High estrogen levels in the body are believed to dramatically increase our risk of breast cancer. It is therefore worth understanding what estrogen is and how you can control your estrogen level at the same time as other breast cancer risk factors.
What is Estrogen?
- Estrogen is a natural steroid A chemical substance produced in the body that controls and regulates the activity of certain cells or organs.
- Found in the body of both women and men
- Most commonly associated with women, as the principle female sex hormone
- Women do tend to have much higher levels, particularly when they reach reproductive age
- In women, estrogen helps breasts develop, regulates the menstrual A persistent and recurring way., thickens the lining of the uterus and prepares the breasts to produce milk
- In men, it helps sperm mature and may also play a role in libido
- It does this by travelling through the body in the bloodstream, sending out signals and acting upon other cells
Estrogen in the Breasts
Tissues in the breasts actually produce small amounts of estrogen (although it is mainly made in the The female reproductive organs in which ova or eggs and hormones are produced., the corpus luteum follicles during menstruation, and the placenta). The breasts are called a ‘secondary source’ of estrogen (along with the liver, adrenal An organ in the human or animal body which releases particular chemical substances for use in the body or for discharge into the surroundings. and fat cells).
Estrogen and Breast Cancer
80% of all breast cancers grow according to estrogen supply. These are called hormone-receptor-positive breast cancers (or hormone-sensitive breast cancers). This is a very powerful factor to identify because these cancers can be treated effectively by restricting estrogen production in the body.
Why Might Estrogen Increase Breast Cancer?
There are a few different widely-held theories about how estrogen increases the risk of developing breast cancer, but nobody yet knows for sure.
One popular theory states that estrogen acts upon other cells and makes them multiply faster, speeding up and increasing the production of any present mutant cancerous cells.
Another focuses on how estrogen are broken down and removed from the body. This theory claims that people have different capacities for ridding the body of estrogen once it has finished its important regulatory and development functions. Some people easily break estrogen down into the bloodstream, but in others it mutates into cancerous byproducts. Unlike the uterus, which sheds its lining during menstruation each month, it is noted that the breasts are at risk of building up high levels of estrogen in women whose bodies cannot break the hormone down successfully.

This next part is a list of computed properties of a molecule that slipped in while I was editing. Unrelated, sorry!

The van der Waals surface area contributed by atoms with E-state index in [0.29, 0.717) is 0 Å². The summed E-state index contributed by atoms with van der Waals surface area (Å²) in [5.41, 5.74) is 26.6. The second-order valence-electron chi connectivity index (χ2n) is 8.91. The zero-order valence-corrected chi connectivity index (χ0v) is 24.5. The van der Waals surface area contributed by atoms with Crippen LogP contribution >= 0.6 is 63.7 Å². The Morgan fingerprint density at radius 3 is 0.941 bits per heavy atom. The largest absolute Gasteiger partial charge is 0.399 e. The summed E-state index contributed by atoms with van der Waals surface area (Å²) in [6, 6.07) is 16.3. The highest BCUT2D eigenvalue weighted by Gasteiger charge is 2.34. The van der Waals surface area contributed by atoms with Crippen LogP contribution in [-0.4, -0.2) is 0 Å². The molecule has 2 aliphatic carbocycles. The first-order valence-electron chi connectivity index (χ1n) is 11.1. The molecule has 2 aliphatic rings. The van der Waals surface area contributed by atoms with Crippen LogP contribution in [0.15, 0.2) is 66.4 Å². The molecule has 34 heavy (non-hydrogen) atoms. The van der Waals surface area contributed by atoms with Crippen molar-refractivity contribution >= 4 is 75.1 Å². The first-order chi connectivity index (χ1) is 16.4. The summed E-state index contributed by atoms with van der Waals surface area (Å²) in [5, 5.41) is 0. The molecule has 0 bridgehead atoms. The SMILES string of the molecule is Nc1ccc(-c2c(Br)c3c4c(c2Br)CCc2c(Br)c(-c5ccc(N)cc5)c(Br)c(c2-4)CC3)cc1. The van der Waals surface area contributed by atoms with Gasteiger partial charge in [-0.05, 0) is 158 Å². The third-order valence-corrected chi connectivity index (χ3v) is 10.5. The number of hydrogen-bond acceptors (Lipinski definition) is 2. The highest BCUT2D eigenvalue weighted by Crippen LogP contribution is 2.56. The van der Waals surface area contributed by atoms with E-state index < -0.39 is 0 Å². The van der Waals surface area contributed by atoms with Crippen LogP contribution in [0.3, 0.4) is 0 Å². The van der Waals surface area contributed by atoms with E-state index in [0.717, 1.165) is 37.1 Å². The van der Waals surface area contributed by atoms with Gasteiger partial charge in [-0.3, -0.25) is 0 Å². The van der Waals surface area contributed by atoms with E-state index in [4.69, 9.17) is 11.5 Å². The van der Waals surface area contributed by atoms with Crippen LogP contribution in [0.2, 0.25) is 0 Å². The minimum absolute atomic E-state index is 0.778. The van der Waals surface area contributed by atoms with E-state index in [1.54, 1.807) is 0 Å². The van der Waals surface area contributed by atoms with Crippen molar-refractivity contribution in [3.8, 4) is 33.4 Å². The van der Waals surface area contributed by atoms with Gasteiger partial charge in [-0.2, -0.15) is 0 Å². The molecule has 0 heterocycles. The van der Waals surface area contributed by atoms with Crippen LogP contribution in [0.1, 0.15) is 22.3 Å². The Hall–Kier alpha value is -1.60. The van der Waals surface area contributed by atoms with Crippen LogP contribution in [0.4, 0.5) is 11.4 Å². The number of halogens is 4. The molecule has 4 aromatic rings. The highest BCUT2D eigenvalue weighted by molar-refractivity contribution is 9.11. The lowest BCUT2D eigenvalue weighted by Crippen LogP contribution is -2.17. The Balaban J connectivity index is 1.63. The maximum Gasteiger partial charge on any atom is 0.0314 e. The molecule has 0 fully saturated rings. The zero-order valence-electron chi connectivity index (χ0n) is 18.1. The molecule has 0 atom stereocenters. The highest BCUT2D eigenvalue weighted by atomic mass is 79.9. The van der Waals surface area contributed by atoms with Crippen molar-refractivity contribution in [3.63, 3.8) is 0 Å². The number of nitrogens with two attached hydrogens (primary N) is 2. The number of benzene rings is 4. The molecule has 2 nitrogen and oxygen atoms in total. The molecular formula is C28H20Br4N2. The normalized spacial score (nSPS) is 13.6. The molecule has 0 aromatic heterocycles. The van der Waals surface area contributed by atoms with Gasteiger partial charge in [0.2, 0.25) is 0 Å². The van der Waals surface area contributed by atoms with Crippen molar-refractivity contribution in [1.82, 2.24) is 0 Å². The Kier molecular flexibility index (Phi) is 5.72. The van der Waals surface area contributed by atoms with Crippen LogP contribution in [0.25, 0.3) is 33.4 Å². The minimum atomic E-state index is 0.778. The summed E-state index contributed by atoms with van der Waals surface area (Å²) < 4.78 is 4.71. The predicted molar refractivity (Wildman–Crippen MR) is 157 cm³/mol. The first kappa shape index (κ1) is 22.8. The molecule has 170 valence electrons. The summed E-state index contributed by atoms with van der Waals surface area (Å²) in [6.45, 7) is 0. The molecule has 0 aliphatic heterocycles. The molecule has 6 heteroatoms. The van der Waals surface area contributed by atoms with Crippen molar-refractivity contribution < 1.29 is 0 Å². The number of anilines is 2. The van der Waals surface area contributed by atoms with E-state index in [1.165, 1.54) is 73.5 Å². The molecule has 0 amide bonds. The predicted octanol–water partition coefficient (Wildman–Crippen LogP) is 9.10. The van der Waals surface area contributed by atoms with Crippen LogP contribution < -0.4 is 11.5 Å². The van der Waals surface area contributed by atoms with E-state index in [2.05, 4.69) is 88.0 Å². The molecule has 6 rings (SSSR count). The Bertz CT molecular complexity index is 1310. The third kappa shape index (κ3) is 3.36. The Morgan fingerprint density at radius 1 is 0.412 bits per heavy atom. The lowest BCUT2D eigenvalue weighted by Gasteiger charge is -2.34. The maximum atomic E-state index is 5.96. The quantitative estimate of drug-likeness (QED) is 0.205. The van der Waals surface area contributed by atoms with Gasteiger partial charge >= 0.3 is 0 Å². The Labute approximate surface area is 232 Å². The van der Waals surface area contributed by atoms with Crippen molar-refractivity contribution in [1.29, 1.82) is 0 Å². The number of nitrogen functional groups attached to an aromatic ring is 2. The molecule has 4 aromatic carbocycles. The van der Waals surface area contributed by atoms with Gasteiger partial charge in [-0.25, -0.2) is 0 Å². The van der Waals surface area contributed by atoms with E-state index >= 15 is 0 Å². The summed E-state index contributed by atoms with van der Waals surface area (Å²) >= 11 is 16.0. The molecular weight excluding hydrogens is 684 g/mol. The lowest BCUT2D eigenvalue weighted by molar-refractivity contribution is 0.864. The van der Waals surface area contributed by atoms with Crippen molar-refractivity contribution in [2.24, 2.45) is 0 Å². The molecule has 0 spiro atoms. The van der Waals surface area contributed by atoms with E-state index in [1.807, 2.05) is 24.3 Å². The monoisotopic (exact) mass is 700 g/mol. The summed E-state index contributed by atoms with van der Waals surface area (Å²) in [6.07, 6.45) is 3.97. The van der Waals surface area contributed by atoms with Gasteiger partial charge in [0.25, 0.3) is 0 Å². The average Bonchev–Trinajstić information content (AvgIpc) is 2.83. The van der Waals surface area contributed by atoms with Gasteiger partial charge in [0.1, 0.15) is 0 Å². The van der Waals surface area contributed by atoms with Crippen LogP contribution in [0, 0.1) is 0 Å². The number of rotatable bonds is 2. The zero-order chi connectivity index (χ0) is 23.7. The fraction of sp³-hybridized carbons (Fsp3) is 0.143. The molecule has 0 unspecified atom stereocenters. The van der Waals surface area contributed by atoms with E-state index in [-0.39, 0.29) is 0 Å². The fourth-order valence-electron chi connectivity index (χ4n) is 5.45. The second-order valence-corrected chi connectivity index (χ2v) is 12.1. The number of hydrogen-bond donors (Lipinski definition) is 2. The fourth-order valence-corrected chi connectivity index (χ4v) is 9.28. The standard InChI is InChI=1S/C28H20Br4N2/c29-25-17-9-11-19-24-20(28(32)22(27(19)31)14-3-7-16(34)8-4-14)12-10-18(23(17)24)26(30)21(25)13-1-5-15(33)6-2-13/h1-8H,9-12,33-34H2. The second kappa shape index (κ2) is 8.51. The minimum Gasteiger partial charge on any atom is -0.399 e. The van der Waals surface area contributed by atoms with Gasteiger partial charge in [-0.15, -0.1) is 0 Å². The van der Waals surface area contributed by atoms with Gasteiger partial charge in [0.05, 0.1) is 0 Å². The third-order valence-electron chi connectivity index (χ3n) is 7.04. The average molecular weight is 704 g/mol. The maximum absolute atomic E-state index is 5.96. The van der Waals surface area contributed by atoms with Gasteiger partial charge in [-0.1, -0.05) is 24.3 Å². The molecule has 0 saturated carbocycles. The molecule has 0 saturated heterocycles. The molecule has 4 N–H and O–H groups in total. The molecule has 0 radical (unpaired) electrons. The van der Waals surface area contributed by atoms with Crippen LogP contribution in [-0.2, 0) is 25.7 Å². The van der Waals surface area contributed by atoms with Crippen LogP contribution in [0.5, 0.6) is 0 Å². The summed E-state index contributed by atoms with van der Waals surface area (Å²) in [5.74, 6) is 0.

Controlling Estrogen Level to Combat Breast Cancer
Regardless of exactly how estrogen causes increased breast cancer risk, it is worth keeping low estrogen levels in your body because this is shown to potentially reduce your breast cancer risk and is an excellent natural remedy for hormone-receptor-positive breast cancers that do arise.
- Maintain a normal body weight
- Get plenty of moderate exercise, on a regular basis
- Cut your alcohol consumption as much as possible
- Stop smoking
- Reduce saturated and trans fats
- Reduce usage or eliminate hormone replacent therapy (Therapy that introduces synthetic progesterone and estrogen into the body after it has stopped making its own because of natural or induced menopause. HRT relieves the symptoms of menopause, but may also increase risks for developing breast cancer.) during and after The end of a woman’s menstrual cycles, defined as 12 consecutive months of no menstrual periods. (Source)
- Choose to breastfeed, if possible
All of the above factors contribute to reducing estrogen levels in the body. Controlling them helps decrease your risk for breast cancer and gives you a healthier lifestyle in general.
Of course, there are also a number of factors relating to estrogen which cannot be controlled. Women who start their period early or begin the menopause late are believed at higher risk of developing breast cancer, for example. So are those who have children late or don’t have any at all. This is possibly because these women are exposed to more estrogen overall in their lifetimes. On the flipside, each time you get pregnant for a prolonged period, you effectively decrease the number of menstrual cycles and hormone fluctuations in your lifespan, reducing the breast cancer risk.
We cannot control factors such as these, but by understanding a little more about estrogen and how it relates to breast cancer, we can at least educate and empower ourselves—and others—to maintain the healthiest, low-estrogen-level lifestyle possible.
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